The project will engage traditional, religious and other community leaders as change agents in the community to spread AB messages and promote healthy behaviors. This activity will be linked to the adolescent reproductive health technical area of ZISSP and support the development of the adolescent communication strategy and revitalization of youth friendly corners in health facilities as these are vital channels through which messages on abstinence and delayed sexual debut can be delivered to the youth.
ZISSP will also implement the grants program where NGOs and FBOs implementing community interventions will be a channel for the various AB activities.
ZISSP CHCs, in collaboration with the district health promotion officers, will mentor and provide supportive supervision to district and facility staff in HIV prevention services.
ZISSP will collaborate with CSH, Corridors of Hope II, and PRISM to support the 2008 National Prevention Strategy (NPS). Together these partners seek to increase the number of people who know their HIV status and to support quality testing and counseling services and information.
CHCs will assist districts and facilities to engage key actors at the local level to promote demand for HIV counseling and testing services. These actors include: NHCs, SMAGs, CBDs, Lay Counselors, and Tuberculosis Supporters. These influential community members will create awareness of the importance of knowing ones HIV status.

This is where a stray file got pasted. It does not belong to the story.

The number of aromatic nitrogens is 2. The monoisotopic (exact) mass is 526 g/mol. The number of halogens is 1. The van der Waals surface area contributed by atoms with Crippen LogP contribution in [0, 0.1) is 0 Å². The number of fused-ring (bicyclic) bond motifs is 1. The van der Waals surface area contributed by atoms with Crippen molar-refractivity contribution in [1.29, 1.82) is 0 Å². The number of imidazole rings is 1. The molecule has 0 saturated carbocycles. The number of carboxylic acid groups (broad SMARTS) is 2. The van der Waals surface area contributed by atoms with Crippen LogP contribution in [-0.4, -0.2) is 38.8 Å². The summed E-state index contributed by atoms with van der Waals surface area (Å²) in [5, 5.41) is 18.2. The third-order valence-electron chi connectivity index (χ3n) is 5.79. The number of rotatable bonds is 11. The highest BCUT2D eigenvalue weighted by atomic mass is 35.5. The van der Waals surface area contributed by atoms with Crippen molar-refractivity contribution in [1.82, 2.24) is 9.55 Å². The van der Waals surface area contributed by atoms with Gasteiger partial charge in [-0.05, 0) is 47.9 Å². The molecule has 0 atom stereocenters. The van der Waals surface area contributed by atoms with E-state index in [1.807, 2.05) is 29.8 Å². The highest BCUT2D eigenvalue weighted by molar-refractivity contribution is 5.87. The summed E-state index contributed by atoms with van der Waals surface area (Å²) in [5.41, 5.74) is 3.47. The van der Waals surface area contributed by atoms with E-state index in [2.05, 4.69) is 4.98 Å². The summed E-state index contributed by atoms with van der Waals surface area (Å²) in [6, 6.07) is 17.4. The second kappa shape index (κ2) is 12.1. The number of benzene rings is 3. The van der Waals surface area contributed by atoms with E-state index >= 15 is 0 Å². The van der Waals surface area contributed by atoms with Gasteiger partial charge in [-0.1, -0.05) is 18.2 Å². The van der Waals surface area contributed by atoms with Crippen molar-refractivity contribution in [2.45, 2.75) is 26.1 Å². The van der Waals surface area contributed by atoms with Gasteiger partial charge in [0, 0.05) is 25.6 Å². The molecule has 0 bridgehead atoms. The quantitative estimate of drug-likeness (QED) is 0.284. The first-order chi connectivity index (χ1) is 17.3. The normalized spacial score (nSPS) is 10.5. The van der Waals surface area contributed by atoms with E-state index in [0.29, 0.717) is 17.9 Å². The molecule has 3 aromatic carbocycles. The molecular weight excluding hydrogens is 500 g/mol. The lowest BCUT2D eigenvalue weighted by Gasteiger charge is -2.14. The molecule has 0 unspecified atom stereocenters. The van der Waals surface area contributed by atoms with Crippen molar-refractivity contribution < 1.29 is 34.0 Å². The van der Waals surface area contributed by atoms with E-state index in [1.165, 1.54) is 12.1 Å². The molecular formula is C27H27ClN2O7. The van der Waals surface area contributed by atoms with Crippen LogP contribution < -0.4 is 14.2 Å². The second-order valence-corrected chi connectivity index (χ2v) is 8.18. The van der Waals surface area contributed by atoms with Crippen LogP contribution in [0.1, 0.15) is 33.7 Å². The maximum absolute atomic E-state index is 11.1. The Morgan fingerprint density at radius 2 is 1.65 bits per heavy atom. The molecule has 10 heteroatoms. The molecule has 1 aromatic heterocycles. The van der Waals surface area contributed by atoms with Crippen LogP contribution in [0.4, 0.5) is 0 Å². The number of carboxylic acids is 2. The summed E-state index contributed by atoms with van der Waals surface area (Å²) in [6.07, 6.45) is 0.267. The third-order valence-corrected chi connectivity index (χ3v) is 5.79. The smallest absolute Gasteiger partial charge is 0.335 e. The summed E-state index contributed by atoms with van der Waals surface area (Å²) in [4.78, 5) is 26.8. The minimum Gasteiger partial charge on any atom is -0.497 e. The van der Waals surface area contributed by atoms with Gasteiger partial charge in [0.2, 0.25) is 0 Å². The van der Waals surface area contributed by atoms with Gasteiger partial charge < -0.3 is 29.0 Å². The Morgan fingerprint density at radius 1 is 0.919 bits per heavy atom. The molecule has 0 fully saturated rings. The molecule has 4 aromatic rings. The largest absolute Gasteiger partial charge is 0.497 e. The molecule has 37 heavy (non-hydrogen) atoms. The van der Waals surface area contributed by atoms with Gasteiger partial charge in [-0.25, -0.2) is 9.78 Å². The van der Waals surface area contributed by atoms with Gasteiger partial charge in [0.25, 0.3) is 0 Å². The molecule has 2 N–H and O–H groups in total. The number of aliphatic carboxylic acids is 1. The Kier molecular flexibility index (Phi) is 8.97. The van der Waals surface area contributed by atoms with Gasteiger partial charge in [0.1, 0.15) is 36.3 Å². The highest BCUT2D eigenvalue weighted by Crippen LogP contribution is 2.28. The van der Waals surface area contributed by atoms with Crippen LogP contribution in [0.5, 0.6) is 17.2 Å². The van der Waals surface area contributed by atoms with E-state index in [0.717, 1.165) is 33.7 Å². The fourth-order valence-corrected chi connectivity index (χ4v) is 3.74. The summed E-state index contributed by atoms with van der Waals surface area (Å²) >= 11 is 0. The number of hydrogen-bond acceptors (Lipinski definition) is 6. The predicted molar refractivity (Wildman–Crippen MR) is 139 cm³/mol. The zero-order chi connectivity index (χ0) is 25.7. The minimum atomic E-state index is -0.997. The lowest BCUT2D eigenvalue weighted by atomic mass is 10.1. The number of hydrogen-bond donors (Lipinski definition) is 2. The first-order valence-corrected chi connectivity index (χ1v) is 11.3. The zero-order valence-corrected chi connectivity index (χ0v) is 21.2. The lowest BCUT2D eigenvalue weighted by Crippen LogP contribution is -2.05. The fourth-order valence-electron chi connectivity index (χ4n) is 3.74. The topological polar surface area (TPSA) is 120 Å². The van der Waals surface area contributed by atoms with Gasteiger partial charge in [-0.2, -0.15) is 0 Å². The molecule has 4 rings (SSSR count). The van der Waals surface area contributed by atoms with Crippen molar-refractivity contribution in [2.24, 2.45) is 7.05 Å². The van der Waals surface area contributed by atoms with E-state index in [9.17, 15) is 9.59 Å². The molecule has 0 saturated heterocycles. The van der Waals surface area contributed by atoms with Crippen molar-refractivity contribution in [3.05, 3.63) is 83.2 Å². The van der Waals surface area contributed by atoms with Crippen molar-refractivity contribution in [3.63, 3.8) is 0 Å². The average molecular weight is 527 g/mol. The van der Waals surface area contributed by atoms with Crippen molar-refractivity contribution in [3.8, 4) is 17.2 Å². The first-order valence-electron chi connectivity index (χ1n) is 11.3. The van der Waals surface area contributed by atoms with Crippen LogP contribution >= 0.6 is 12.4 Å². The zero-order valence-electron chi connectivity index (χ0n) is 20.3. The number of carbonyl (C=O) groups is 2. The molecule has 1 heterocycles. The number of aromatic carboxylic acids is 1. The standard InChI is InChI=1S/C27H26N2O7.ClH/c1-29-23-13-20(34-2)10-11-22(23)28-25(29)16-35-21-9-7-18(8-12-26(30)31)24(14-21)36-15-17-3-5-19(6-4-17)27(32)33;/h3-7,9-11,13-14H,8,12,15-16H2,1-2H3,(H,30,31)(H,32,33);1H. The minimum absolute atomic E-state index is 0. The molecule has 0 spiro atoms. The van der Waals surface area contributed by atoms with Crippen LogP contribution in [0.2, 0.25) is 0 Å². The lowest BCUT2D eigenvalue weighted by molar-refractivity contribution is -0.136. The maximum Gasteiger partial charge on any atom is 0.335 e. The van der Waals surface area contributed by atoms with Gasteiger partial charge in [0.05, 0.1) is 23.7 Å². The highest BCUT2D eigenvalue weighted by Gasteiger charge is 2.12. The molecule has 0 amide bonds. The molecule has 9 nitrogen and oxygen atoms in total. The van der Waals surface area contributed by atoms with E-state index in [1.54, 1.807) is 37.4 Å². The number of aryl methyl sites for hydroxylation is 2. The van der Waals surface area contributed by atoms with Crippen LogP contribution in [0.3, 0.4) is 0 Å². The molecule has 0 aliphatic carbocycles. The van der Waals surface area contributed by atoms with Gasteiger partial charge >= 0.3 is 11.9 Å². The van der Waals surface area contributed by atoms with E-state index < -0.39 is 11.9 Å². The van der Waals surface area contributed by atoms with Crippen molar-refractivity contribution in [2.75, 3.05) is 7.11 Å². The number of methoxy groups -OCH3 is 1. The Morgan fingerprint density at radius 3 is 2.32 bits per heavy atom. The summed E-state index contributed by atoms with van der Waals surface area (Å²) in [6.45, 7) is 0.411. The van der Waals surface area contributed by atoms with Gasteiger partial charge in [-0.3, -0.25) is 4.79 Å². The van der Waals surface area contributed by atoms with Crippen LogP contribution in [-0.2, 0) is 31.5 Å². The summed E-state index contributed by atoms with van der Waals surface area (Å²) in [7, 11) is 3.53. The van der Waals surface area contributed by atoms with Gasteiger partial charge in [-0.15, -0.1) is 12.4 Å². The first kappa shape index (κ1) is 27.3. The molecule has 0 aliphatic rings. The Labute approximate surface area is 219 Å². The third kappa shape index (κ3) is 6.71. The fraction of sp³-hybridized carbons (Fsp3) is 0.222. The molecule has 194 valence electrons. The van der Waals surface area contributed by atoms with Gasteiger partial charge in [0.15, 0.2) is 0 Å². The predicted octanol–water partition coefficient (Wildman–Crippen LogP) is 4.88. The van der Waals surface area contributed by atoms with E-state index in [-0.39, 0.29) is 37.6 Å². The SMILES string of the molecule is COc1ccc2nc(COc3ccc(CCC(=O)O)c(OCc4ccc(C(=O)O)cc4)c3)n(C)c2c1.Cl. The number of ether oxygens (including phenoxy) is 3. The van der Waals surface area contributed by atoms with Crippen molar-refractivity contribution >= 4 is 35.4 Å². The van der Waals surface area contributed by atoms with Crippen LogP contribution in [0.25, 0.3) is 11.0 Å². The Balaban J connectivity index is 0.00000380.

ZISSP will strengthen SMAGs by integrating counseling and testing information with the MNCH activities to enable promoters to create awareness of CT in the community. The project will support the implementation of a community BCC framework which will be developed in collaboration with CSH. Through its CHCs, ZISSP will work to assure that districts include CT activities in the district plans and budgets.
ZISSP will support communities and local organizations to develop and implement locally-led BCC programs to increase demand for CT services. The project also works in 27 target districts to help community groups identify and advocate for health needs as active participants in the health planning process. In FY2012, ZISSP will strengthen community engagement in health planning and implementation of effective health BCC programs at community level.